It is the best known dance of Punjab. Bhangra and its music originated from farmers in Punjab where agriculture is the prime profession. The songs are those that the men would sing while tending to their fields, sowing the seeds and harvesting crops. Traditional Bhangra movements reflect the many aspects of tending to the land and growing crops. Since agricultural work was done mainly by the men and young boys, the dance steps are boisterous and manly. The Bhangra is perhaps the most virile form of Indian Folk Dances. Instruments used include Algoza, Tumbi and Dhol. The dancers begin to move in a circle around the drummer, who now –and- then lifts the two sticks, with which he beats the drum, to beckon the dancers to a higher tempo of movement. They start with a slow movement of their feet. As the tempo increases, the hands, and the feet and in fact the whole body comes into action. They whirl round and round bending and straightening their bodies alternatively, hopping on one leg, raising their hands, clapping with their handkerchiefs and exclaiming, ‘Balle Balle! Oh Balle Balle’, to inspire themselves and others to the abandon of the dance.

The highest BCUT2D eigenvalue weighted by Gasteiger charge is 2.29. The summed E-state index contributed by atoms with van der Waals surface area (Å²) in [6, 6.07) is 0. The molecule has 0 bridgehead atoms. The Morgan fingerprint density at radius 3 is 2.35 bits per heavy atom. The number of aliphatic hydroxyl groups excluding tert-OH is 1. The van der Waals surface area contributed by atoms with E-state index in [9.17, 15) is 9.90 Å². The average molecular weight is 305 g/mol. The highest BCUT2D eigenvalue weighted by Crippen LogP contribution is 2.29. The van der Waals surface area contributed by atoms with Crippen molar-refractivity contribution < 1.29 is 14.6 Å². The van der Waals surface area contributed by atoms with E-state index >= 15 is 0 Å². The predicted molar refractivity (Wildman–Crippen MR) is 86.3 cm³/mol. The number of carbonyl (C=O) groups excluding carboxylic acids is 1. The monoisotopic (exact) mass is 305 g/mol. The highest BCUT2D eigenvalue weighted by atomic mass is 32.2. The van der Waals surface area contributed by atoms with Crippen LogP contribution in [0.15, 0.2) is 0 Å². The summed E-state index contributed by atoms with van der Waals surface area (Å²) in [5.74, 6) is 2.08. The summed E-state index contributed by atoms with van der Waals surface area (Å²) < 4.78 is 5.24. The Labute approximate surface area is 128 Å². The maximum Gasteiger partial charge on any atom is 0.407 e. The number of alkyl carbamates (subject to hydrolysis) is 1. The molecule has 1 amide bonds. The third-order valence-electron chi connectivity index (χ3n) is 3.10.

It is performed by women and girls. The dance is derived from the ancient ring dance. One of the girls plays on the drum or – Dholki- while others form a circle. All of them clap their hands and sing small couplets or boliyan or bolis. Then, two or three of them come to the centre and perform the dance. These boliyan cover a variety of themes such as excesses committed by husbands and mother-in-laws. Particular Khalla movement is clapping by the two dancers with each others’ hand while making foot movements facing each other. Sometimes even the Dholki is dispensed with. While moving in a circle, the girls raise their hands to the level of their shoulders and clap their hands in unison. Then they strike their palms against those of their neighbours.. Giddha is a very vigorous folk dance and like other such dances it is very much an affair of the legs.